Someone once described New Year’s resolutions as “a to-do list for the first week of January.” That would certainly be true for me – so much so that it’s been a long time since I even thought of compiling one, and several incarnations since I stuck to one for more than a month.
On the other hand, I’m always amazed – and impressed – when folk, who are not naïve, go to the trouble of composing a numbered list of resolutions, and then proceed to publish their “notes to self.” I know that psychologists would argue that it’s the very public nature of these undertakings which sets them in concrete: once you’ve told the world you’re going to lose weight, or go to gym, or stop abusing hadedas, you’re expecting the wider community to hold you to account. That’s a little like making them signatories to a peace agreement between other warring parties: as Britain discovered when it was obliged to enter the First World War because it had undertaken to protect the territorial integrity of Belgium, suretyships of this kind can lead to great unhappiness.
I guess the appeal of new year’s resolutions is that, after the Christmas holidays, everyone feels renewed and ready to impose the benefits of the blank slate of the year onto their own habits. Invariably these resolutions include wishful thinking relating to alcohol, and almost all of them are about drinking less. “Dry January” is evidence of this trend (I have refrained at this stage from using the word “madness.”) Over 4m people in Britain have signed up for the pledge.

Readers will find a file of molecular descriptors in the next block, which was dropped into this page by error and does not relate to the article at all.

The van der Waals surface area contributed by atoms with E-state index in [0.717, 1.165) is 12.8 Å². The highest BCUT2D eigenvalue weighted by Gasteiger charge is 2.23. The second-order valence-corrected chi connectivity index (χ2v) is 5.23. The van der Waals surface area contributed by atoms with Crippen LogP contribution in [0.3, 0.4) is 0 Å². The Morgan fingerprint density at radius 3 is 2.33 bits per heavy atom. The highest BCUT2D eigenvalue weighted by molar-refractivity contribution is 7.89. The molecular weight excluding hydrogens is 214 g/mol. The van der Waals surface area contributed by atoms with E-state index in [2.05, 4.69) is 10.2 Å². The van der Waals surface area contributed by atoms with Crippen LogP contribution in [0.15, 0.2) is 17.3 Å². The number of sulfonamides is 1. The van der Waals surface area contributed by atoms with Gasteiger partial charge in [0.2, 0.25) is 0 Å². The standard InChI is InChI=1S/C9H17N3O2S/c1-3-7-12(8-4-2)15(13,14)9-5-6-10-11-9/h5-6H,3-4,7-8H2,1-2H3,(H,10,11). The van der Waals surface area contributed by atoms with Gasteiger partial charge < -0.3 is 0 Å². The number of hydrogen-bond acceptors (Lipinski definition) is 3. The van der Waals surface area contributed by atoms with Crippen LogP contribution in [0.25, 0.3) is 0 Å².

Chef Alain Ducasse, probably the most successful Michelin-starred chef in the history of the eponymous guide, has a less generous view of going teetotal at any time, and especially in January. I imagine that he believes that if you consume in moderation, you don’t have to do anything as immoderate as total abstinence. Certainly he’s ready to declare war on the concept. Taking a leaf out of a well-known serpent’s book, he has decided that the best way to deal with a cult given to self-deprivation is to introduce irresistible temptation. For the month of January he’s slashing wine prices in all his restaurants, urging diners to “drink by the bottle, not the glass.”
I’ve no doubt that there are health benefits to “going dry” for a bit, but I’m not in a hurry to establish what these might be. The health benefits of moderate consumption are well documented, and that’s good enough for me. Those who don’t overdo it can expect to live three to five years longer than abstainers. Still, very few people include the idea of “drinking more wine” in the list of their new year’s resolutions, but UK guru Jancis Robinson has announced that this is exactly what she intends to do.
Jancis is probably the most influential wine writer in the English-speaking world, with an appetite for work unequalled by anyone since Thomas Edison and Charles Dickens. However, no one would describe her as a “sybarite.” This is probably because her work schedule does not leave much time for indulgence. You can’t do all that tasting, and write and edit all those articles and books, and still find time for the occasional glass of wine, simply for the pleasure of it.
Clearly, she’s worked that out – and hence her resolution. Wine isn’t really made to be tasted, scored, and analysed: it’s actually made to be enjoyed. The fact that she has resolved to do just that serves as a reminder that wine shouldn’t be subjected to the same scrutiny as a financial investment. It’s there to drink, and while it should be approached critically, it’s not necessarily the lifeless artefact of a cynically commercial enterprise. The new year’s resolution I’m hawking this January is an injunction to remember that wine was made to be enjoyed. Don’t drink the bottles which don’t give pleasure, and embrace the one’s which do.